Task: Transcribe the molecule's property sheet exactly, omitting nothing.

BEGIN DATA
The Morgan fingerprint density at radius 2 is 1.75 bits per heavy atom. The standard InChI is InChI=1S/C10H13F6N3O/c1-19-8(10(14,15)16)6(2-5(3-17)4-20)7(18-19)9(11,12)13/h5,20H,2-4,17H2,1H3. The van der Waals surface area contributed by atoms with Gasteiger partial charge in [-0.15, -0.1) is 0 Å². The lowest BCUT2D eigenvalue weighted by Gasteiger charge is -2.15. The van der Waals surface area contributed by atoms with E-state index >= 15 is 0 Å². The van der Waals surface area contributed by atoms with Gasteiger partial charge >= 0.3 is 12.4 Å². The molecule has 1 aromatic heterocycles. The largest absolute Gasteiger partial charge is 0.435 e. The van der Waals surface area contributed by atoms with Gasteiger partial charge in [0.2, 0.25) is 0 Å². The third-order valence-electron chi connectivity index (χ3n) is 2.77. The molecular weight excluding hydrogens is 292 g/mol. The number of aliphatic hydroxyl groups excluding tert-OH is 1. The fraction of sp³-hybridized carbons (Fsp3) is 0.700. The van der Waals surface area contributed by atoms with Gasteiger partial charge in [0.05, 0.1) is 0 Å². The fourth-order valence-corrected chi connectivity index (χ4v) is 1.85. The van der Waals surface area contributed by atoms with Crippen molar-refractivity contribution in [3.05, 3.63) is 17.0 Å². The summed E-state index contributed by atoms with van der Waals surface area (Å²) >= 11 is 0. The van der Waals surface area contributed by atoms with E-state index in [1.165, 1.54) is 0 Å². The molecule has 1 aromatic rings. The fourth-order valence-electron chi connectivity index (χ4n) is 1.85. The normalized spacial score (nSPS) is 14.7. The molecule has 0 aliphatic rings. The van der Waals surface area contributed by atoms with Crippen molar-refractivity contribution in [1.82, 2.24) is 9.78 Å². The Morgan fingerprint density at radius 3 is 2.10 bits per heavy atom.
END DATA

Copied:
The Morgan fingerprint density at radius 2 is 1.75 bits per heavy atom. The standard InChI is InChI=1S/C10H13F6N3O/c1-19-8(10(14,15)16)6(2-5(3-17)4-20)7(18-19)9(11,12)13/h5,20H,2-4,17H2,1H3. The van der Waals surface area contributed by atoms with Gasteiger partial charge in [-0.15, -0.1) is 0 Å². The lowest BCUT2D eigenvalue weighted by Gasteiger charge is -2.15. The van der Waals surface area contributed by atoms with E-state index >= 15 is 0 Å². The van der Waals surface area contributed by atoms with Gasteiger partial charge >= 0.3 is 12.4 Å². The molecule has 1 aromatic heterocycles. The largest absolute Gasteiger partial charge is 0.435 e. The van der Waals surface area contributed by atoms with Gasteiger partial charge in [0.2, 0.25) is 0 Å². The third-order valence-electron chi connectivity index (χ3n) is 2.77. The molecular weight excluding hydrogens is 292 g/mol. The number of aliphatic hydroxyl groups excluding tert-OH is 1. The fraction of sp³-hybridized carbons (Fsp3) is 0.700. The van der Waals surface area contributed by atoms with Gasteiger partial charge in [0.05, 0.1) is 0 Å². The fourth-order valence-corrected chi connectivity index (χ4v) is 1.85. The van der Waals surface area contributed by atoms with Crippen molar-refractivity contribution in [3.05, 3.63) is 17.0 Å². The summed E-state index contributed by atoms with van der Waals surface area (Å²) >= 11 is 0. The van der Waals surface area contributed by atoms with E-state index in [1.165, 1.54) is 0 Å². The molecule has 1 aromatic rings. The fourth-order valence-electron chi connectivity index (χ4n) is 1.85. The normalized spacial score (nSPS) is 14.7. The molecule has 0 aliphatic rings. The van der Waals surface area contributed by atoms with Crippen molar-refractivity contribution in [1.82, 2.24) is 9.78 Å². The Morgan fingerprint density at radius 3 is 2.10 bits per heavy atom.